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Thursday, November 25, 2021

Nov 25th - Procedural Animation and Basic Shaders

I did some animation rigging during my last project with the Dune worm and I decided that I wanted to do a really deep dive into it. So far I've been having a lot of fun and feel like the animation rigging package could really help me create some great boss battles and more easily creating cinematic/scripted events. Here are some clips from what I've been experimenting with.


My first mini project was to try and create a walking 2-legged robot where the legs automatically move themselves after they exceed a set distance from the main body. It was amazing when I got it work and I could see the legs automatically animating themselves while manually moving the Walker-Bot around. Here is a GIF where you can see me manually moving the body with the legs procedurally animating themselves. 

A quick explanation for how it works is that the body has a Raycast projecting downwards which compares the distance from the body ideal foot position and the current position of the foot. When it exceeds that distance it triggers the movement of the leg which lerps between the current position and the new position in green over time.

I'm using the Two-bone IK constraint in the Animation Rigging package to help with animation.

My current implementation isn't perfect for every situation but it works well enough for fast prototyping. Especially since I can make it move anywhere without needing to do keyframe animations.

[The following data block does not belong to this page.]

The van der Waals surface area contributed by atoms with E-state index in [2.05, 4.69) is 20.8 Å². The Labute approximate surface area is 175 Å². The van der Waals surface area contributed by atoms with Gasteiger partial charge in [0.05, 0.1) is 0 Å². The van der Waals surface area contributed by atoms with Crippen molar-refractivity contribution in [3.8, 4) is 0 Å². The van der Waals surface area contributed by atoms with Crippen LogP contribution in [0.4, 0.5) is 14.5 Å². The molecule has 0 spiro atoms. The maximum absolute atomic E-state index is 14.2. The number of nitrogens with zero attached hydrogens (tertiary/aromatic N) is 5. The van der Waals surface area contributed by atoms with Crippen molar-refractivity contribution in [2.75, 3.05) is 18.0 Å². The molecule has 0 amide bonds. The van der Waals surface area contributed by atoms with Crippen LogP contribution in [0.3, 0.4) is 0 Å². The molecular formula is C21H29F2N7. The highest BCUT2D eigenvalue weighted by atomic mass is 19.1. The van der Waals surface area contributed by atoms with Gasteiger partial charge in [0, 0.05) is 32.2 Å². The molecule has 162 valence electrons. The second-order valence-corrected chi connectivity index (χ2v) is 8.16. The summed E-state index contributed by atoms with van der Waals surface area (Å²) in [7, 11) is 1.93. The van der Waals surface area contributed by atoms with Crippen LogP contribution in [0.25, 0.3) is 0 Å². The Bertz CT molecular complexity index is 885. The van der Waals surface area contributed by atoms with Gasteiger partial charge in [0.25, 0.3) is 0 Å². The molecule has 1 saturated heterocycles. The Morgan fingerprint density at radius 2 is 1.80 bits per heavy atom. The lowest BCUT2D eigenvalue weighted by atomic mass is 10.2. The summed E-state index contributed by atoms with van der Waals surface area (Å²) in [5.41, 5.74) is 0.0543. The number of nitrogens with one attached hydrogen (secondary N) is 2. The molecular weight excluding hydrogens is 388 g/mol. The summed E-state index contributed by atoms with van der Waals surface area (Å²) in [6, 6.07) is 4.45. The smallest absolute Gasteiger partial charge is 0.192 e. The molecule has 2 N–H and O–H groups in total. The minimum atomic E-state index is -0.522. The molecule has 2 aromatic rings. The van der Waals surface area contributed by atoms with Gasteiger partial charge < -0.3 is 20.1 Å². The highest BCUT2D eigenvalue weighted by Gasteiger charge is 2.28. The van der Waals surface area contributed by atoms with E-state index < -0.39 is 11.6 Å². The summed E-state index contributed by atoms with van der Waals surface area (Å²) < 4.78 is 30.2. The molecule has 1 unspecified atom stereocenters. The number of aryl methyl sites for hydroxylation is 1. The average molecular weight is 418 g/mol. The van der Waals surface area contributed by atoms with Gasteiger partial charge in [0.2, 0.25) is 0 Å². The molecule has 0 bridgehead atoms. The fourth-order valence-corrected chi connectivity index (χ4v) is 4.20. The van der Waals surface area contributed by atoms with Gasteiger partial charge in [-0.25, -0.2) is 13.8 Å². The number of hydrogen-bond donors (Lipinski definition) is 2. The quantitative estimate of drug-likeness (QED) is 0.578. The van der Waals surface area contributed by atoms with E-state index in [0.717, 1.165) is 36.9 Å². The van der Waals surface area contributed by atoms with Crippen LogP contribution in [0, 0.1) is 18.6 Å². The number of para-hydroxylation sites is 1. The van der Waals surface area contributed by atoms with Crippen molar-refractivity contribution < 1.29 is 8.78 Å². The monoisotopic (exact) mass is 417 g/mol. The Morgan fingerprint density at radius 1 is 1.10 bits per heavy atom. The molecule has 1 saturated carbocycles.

Here is another quick test where I have the body set to both move and follow along a path using Unity's Cinemachine components. 


My next challenge for myself was to create a spider-like creature. I know spiders have 8 legs but I decided to just try out 4 to limit the scope challenge. This required me to go back and review trigonometry a bit. Specifically how to calculate angles, work with radians and get vectors for the correct leg positions so that they move to correct spot when rotating the spider.

Here's a sample of me manually controlling its transform and another of it moving along the path.

Manual movement and control of the SpiderBot

Moving along predetermined path


Instead of moving to 8-legs I decided to jump to a Centipede and try combining both the IK rig-constraint along with the damped transform constraint that I previously used on the creating the Dune Worm. It took me a very long time to create a working prototype because I was running into issues with the legs pointing in weird directions when using the Two-bone IK Constraint. I finally realized that the issue was that the legs were trying to match the target Gameobjects rotation and once I disabled that, the legs started positioning themselves correctly.

There's a bit of an issues with the distance checking but otherwise works really well for showcasing a centipede like movement without needing me to manually animate a walk cycle.

Manual Control

Following a Path

I might create a small VR shooter where you have to kill these bots as a game. I've tested it on the Quest2 with the link cable and it seems to run fine without any lag or stuttering. More testing will need to be done with more bots on screen but at the moment it seems pretty promising. It was pretty awesome seeing these giant bots in real life scale as well since I made them pretty big. As a size reference the small cube you see on screen is about the size of a person.

I plan to keep working on a few more animation rigging projects. At the moment I'm thinking of doing a humanoid character project and maybe a few more creature-types such as a bird.


I've also been spending time learning and creating my own basic shaders in Unity. I feel like I have a grasp of the basics now but no where near good enough to create any interesting shaders. Specifically, I feel like I need a better grasp on math to really be more comfortable with manipulating shaders. However, some of the basic shaders effects I've created really remind me of Earthbound and makes me want to recreate some Earthbound scenes and gameplay in VR.

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